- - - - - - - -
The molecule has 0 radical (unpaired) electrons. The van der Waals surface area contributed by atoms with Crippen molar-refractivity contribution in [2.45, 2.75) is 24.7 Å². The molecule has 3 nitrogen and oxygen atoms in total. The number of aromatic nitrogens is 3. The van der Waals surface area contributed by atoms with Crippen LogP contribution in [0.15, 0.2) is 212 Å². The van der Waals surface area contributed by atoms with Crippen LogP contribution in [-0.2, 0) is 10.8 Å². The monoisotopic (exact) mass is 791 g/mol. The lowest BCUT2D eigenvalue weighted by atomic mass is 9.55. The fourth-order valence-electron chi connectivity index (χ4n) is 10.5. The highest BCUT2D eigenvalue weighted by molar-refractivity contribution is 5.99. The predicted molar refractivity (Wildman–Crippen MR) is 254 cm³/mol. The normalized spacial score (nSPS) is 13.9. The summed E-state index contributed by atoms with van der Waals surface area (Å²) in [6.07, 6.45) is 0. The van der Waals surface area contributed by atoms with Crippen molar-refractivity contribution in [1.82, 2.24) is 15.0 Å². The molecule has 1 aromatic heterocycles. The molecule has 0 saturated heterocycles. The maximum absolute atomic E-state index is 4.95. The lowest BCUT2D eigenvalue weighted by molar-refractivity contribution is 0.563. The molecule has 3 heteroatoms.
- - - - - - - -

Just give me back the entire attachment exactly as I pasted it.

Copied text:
The molecule has 0 radical (unpaired) electrons. The van der Waals surface area contributed by atoms with Crippen molar-refractivity contribution in [2.45, 2.75) is 24.7 Å². The molecule has 3 nitrogen and oxygen atoms in total. The number of aromatic nitrogens is 3. The van der Waals surface area contributed by atoms with Crippen LogP contribution in [0.15, 0.2) is 212 Å². The van der Waals surface area contributed by atoms with Crippen LogP contribution in [-0.2, 0) is 10.8 Å². The monoisotopic (exact) mass is 791 g/mol. The lowest BCUT2D eigenvalue weighted by atomic mass is 9.55. The fourth-order valence-electron chi connectivity index (χ4n) is 10.5. The highest BCUT2D eigenvalue weighted by molar-refractivity contribution is 5.99. The predicted molar refractivity (Wildman–Crippen MR) is 254 cm³/mol. The normalized spacial score (nSPS) is 13.9. The summed E-state index contributed by atoms with van der Waals surface area (Å²) in [6.07, 6.45) is 0. The van der Waals surface area contributed by atoms with Crippen molar-refractivity contribution in [1.82, 2.24) is 15.0 Å². The molecule has 1 aromatic heterocycles. The molecule has 0 saturated heterocycles. The maximum absolute atomic E-state index is 4.95. The lowest BCUT2D eigenvalue weighted by molar-refractivity contribution is 0.563. The molecule has 3 heteroatoms.